One has to sit a bit outside the mainstream media mindset to understand another way of seeing.

The primary motivation for principled nonviolent action is first always to “ACT” or “take action” or “to do SOMETHING rather than NOTHING”. Gandhi even inferred that it sometimes may be best to do something violent or harmful rather than nothing at all.

For the prime actor, it is important for them, for their human spirit, that they act rather than do nothing. [There is also an associated Christological perspective to this central idea of human action that I won’t go into here.]

Movements, then, are built on people’s responses to ACTION – not on people’s responses to OPINIONS.

Opinions rarely move people to action or change. There are too many opinions around and they are not sufficiently embodied to draw people into a change process. Opinions are also open to corruption before enactment.

Media attention for the nonviolence actor therefore is always at least a secondary effect [if not tertiary]. Media is relevant however to the extent that it has the added advantage that it protects [nonviolent actions generally draw some level of repression – think twitter and Iran].

AND media can give extra people a space to encounter the nonviolent ACTION. [Which is always a good thing.] Some people will be part of the action [the actor, the objects and the direct witnesses], however some people will be secondary witnesses. These people are valuable but are not OUR sole or primary focus as has been frequently incorrectly presumed.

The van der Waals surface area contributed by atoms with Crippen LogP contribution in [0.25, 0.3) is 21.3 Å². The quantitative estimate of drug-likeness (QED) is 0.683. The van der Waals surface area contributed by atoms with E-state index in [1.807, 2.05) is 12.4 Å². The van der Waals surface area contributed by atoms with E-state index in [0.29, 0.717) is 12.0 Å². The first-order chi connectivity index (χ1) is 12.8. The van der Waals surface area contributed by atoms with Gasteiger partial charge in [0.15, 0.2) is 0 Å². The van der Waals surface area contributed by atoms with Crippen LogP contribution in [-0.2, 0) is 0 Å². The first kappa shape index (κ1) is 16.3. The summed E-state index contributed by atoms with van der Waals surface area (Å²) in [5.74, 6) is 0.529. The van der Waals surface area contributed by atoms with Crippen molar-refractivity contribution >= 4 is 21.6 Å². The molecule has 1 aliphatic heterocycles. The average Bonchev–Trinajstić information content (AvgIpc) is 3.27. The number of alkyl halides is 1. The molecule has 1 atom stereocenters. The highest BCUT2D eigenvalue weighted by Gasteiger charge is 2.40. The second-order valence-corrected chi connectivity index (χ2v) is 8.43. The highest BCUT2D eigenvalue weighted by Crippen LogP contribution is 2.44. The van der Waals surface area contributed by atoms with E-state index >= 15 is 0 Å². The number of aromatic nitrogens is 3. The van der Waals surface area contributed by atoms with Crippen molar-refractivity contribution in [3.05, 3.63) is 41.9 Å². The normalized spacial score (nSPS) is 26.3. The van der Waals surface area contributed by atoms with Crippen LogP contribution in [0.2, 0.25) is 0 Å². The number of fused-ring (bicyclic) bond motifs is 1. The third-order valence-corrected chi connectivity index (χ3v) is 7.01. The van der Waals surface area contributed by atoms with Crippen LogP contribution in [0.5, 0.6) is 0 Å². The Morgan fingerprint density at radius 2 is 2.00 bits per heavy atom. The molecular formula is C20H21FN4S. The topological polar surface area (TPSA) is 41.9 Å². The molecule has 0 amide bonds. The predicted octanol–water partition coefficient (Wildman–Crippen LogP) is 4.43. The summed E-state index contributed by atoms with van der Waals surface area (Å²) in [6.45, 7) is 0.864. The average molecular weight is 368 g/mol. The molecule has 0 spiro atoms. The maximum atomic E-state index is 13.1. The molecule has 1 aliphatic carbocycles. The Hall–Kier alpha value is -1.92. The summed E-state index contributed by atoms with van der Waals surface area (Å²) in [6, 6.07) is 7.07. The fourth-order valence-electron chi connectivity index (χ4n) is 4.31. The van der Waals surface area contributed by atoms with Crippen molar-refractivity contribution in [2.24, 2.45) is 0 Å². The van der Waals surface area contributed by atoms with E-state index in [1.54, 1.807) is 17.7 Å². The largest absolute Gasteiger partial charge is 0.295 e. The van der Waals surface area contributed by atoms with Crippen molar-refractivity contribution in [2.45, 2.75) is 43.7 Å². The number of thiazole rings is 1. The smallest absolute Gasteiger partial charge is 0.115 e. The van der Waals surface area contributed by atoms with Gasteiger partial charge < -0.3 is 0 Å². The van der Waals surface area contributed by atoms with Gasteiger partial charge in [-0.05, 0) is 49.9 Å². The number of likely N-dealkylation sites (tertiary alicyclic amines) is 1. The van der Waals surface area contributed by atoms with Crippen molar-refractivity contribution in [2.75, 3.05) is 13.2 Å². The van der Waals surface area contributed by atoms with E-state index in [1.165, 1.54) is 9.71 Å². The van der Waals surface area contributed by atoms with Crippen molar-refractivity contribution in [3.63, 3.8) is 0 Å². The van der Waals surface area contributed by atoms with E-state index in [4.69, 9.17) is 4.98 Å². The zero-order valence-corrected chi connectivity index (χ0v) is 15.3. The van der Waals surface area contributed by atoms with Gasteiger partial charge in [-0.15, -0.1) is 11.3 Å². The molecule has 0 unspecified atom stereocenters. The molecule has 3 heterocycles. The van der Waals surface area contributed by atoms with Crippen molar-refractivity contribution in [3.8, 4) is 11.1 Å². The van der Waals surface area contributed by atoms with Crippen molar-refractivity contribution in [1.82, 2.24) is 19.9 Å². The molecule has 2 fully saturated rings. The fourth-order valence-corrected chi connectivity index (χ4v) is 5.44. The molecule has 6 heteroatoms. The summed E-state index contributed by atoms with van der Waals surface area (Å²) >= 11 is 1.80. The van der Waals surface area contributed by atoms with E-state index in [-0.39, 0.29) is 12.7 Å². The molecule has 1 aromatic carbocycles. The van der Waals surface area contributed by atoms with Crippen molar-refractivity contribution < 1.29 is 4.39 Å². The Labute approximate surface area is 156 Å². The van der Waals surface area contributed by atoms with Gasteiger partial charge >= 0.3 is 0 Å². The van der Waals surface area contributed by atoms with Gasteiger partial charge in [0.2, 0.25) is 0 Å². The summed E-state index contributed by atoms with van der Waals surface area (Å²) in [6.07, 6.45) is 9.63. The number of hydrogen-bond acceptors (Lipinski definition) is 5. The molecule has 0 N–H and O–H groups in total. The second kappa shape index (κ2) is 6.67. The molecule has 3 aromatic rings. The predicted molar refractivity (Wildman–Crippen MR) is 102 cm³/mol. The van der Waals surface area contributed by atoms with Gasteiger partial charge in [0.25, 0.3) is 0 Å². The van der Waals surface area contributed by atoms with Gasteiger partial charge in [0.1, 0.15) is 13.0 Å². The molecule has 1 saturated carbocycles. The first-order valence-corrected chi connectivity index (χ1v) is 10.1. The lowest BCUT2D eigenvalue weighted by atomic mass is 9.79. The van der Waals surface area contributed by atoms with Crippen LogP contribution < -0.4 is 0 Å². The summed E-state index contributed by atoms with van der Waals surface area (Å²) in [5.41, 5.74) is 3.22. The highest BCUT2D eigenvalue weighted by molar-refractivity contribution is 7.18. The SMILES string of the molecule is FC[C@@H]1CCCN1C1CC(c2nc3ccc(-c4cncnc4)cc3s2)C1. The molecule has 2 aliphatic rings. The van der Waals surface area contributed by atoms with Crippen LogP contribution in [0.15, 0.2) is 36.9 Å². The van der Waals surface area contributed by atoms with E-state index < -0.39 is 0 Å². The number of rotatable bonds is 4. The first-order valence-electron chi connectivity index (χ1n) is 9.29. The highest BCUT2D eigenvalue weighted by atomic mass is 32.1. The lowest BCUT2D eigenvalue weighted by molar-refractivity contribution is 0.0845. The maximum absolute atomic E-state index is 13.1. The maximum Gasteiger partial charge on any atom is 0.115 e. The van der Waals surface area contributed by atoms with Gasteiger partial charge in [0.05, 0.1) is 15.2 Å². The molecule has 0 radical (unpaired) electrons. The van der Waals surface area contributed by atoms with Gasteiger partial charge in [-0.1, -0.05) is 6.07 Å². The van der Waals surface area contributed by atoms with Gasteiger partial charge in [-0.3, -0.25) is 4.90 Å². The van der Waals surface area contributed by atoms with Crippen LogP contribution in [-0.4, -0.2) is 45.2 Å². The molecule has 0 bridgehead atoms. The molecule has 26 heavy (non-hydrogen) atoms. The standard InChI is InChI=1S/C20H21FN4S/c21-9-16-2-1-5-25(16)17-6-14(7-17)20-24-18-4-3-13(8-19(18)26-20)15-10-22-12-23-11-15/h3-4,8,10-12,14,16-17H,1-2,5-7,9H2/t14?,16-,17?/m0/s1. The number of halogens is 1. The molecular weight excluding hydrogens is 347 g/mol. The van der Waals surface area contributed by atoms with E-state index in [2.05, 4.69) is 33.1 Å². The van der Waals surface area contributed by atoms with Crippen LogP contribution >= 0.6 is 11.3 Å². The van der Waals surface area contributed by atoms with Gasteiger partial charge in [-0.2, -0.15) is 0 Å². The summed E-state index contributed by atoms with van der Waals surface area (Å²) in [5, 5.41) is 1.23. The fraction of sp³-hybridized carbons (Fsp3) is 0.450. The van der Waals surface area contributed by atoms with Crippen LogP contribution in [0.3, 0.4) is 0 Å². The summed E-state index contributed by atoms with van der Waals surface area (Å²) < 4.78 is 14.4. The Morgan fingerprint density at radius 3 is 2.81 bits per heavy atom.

The assumptions about being focussed on the media outcomes [or “seeking media attention” as it is derogatorily put], I consider, is related to people’s own beliefs about how change occurs.

Many people who share this lens are influenced by the frameworks and techniquest of public relations theory.

Public relations theory is NOT a preferred understanding for myself or Bryan as it is limited in its social justice perspective [it has none].

Nonviolent action has a social justice perspective that is clearly spelled out – it tends towards inclusivity in process and political outcome [necessary for democracy]: the old, young, sick, disabled can be and are involved; people who are not “opinion leaders” can be heard; people who are excluded from or don’t wish to be part of corrupt political parties can take action. Nonviolent action based in social justice is frequently adopted by the most marginalised of a society.

Assumptions about Fines and Activist Responses to the State

There seems to be some confusion regarding payment of fines. Again our actions are set in a theoretical framework. [and theory is just the gathering of lots of nonviolence experiences regarding what works and why people do different sorts of nonviolent actions]

Nonviolence theory places the issue of court fines in the realm of State repression [the responses of the State when/as it tries to stop you doing something].. so it becomes an issue of

1.. how one addresses first a particular injustice . and then

2.. how one responds to [we say ‘resists’] the repression that the actor faces when the State tries and stops the action.

There is an extensive literature around nonviolence theory which can be consulted further. However, Bryan [and I] do NOT pay fines where possible. To pay a fine is to say “oh, OK, you can stop us and we will go along with your response in stopping us”.